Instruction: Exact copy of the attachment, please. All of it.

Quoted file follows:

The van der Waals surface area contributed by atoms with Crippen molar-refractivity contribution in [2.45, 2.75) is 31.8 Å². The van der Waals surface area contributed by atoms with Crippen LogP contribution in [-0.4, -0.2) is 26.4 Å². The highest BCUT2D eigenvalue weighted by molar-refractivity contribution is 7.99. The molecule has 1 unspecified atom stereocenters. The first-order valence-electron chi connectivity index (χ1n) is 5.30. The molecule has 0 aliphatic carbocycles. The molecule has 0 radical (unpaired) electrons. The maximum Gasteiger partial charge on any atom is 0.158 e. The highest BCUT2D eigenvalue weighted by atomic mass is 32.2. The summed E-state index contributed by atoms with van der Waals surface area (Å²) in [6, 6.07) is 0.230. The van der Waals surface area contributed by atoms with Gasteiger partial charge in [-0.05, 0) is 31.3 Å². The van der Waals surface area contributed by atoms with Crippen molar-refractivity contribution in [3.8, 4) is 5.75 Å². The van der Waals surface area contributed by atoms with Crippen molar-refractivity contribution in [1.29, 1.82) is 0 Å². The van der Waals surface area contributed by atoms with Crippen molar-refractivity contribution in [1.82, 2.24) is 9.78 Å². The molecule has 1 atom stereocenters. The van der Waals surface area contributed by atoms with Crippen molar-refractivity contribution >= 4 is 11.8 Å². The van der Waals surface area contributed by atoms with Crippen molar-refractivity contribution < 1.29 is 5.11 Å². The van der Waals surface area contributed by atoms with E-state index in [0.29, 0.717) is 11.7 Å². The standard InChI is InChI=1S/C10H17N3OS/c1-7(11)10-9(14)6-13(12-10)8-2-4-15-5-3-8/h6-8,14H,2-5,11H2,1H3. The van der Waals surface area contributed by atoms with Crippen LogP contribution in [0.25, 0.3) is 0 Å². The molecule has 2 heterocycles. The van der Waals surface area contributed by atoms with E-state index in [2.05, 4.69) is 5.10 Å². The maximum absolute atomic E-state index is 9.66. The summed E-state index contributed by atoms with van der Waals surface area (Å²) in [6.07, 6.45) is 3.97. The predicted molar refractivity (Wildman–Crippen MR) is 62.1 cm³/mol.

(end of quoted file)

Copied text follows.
The van der Waals surface area contributed by atoms with Crippen molar-refractivity contribution in [2.45, 2.75) is 31.8 Å². The van der Waals surface area contributed by atoms with Crippen LogP contribution in [-0.4, -0.2) is 26.4 Å². The highest BCUT2D eigenvalue weighted by molar-refractivity contribution is 7.99. The molecule has 1 unspecified atom stereocenters. The first-order valence-electron chi connectivity index (χ1n) is 5.30. The molecule has 0 aliphatic carbocycles. The molecule has 0 radical (unpaired) electrons. The maximum Gasteiger partial charge on any atom is 0.158 e. The highest BCUT2D eigenvalue weighted by atomic mass is 32.2. The summed E-state index contributed by atoms with van der Waals surface area (Å²) in [6, 6.07) is 0.230. The van der Waals surface area contributed by atoms with Gasteiger partial charge in [-0.05, 0) is 31.3 Å². The van der Waals surface area contributed by atoms with Crippen molar-refractivity contribution in [3.8, 4) is 5.75 Å². The van der Waals surface area contributed by atoms with Crippen molar-refractivity contribution in [1.29, 1.82) is 0 Å². The van der Waals surface area contributed by atoms with Crippen molar-refractivity contribution in [1.82, 2.24) is 9.78 Å². The molecule has 1 atom stereocenters. The van der Waals surface area contributed by atoms with Crippen molar-refractivity contribution >= 4 is 11.8 Å². The van der Waals surface area contributed by atoms with Crippen molar-refractivity contribution < 1.29 is 5.11 Å². The van der Waals surface area contributed by atoms with E-state index in [0.29, 0.717) is 11.7 Å². The standard InChI is InChI=1S/C10H17N3OS/c1-7(11)10-9(14)6-13(12-10)8-2-4-15-5-3-8/h6-8,14H,2-5,11H2,1H3. The van der Waals surface area contributed by atoms with Crippen LogP contribution in [0.25, 0.3) is 0 Å². The molecule has 2 heterocycles. The van der Waals surface area contributed by atoms with E-state index in [2.05, 4.69) is 5.10 Å². The maximum absolute atomic E-state index is 9.66. The summed E-state index contributed by atoms with van der Waals surface area (Å²) in [6.07, 6.45) is 3.97. The predicted molar refractivity (Wildman–Crippen MR) is 62.1 cm³/mol.